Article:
Sometimes the best thing an adviser can do is admit to themselves that their sales numbers just suck.
It’s the age-old “you can’t improve something until you admit that there is something wrong with it“. The reason for pointing out the obvious here is that there are plenty of people who actually do okay at their marketing and relationship management, but are still not quite getting the client numbers or revenue that they expect or hope for. Sales skills are fine and the relationship management abilities are as good as they need to be for many advisers….but sales still suck.
Enough effort has been put into their online presence, building referral relationships or incentives, and networking with influencers….yet… for all the leads and potential opportunities created the conversion ratio’s just suck. They’re getting enough opportunities, but just not converting them into new business and revenue.
In that case there is an “idea” problem.
The conversations with prospects are missing the mark because you aren’t talking about ideas that matter to them.
Nearly every time I encounter this “marketing is fine but sales suck” problem it is the same issue:
The professional has fallen into a pattern of talking product or technical crap.
Generally this just doesn’t resonate with most consumers today, so surprise surprise!….prospects don’t convert into clients. Or existing clients don’t take the further advice or recommendations.
The product or the technical talk only resonates when it is attached to an idea that captures the prospects imagination or attention, and what triggers that is explaining how things will be different to how they are now. The “idea” is always about what can create a positive change to the current situation or plan. Technical know-how is just explaining how that can be done.
Instead of an approach which essentially goes like:
“I have this clever product or strategy and you should use it“
The conversation needs to shift to:
“I have this clever idea and this is how you’ll be better off if you use it“
This is not quite the same as hitting the “what’s in it for me?” (W.I.I.F.M.) question, which is essential in our marketing. The W.I.I.F.M. is necessary in marketing to get attention and create initial interest with strangers. Drawing attention straight away to A benefit gives prospects reason to participate in the marketing process. It is what draws them into the process to begin with. That is not the same as converting them to a particular course of action though.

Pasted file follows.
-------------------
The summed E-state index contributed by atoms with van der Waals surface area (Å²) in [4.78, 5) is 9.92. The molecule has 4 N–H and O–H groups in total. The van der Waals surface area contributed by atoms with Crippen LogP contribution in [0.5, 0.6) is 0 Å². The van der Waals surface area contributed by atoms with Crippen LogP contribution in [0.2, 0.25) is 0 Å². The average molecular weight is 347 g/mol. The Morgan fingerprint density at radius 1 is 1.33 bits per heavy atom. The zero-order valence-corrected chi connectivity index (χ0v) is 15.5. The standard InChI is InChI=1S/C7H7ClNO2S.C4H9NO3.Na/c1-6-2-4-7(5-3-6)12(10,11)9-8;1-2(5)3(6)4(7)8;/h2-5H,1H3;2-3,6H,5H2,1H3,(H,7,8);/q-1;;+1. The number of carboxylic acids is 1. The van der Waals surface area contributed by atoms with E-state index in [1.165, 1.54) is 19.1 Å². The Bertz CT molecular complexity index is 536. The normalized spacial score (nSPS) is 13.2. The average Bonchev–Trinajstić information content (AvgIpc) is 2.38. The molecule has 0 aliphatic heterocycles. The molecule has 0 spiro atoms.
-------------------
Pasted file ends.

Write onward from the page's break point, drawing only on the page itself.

We are talking about when the marketing has worked and they are already participating in our advice process – we are at the point where we are having personal conversations with them – and they aren’t quite converting…..that’s where the “idea problem” is an issue.
There is a strong tendency for today’s advisers to settle into discussions based on product or technical concepts because that is where our expertise lies and what so many have been trained to do, and it is therefore where we feel most comfortable and “in control”. It is not helped by those areas being the focus of professional bodies, regulators and industry stakeholders, who in turn lead advisers to believe that those aspects are the most important to consumers.
Wrong. They aren’t.
Think about it this way: Most of us as consumers take our car to a mechanic and say “it’s not running well”. The only real response most of us want from the mechanic is “I know how to sort that and you’ll be ready for the Indy 500 in no time”. We don’t really want to know what they are doing to make that happen…we just want it done and want to be back on the road again. (sure; there are people who ae exceptions of course, but the majority of us fit into this line of thinking).
Consumers care mostly about how your ideas and advice can change their world for the better. They are looking for those great ideas….so if your marketing is working fine but the conversions suck then there is a very good chance that you simply need to shift the conversation to what your great ideas are. Rather than “sell” a lower cost mortgage product; “sell” the ability to change their net worth rapidly to become multiple property owners. Rather than “sell” a financial plan; “sell” the idea of being able to tell the boss to stick his job 5 years earlier than they thought they could. Rather than “sell” a disability insurance product; “sell” “guaranteeing your lifestyle no matter what”.
The technical stuff will have its time later in the process.
You can’t use your technical wizardry until a consumer has agreed to become a client, so the thing that matters more is to have good ideas about how you can change things for them. Talk about those first and your sales won’t suck quite so much.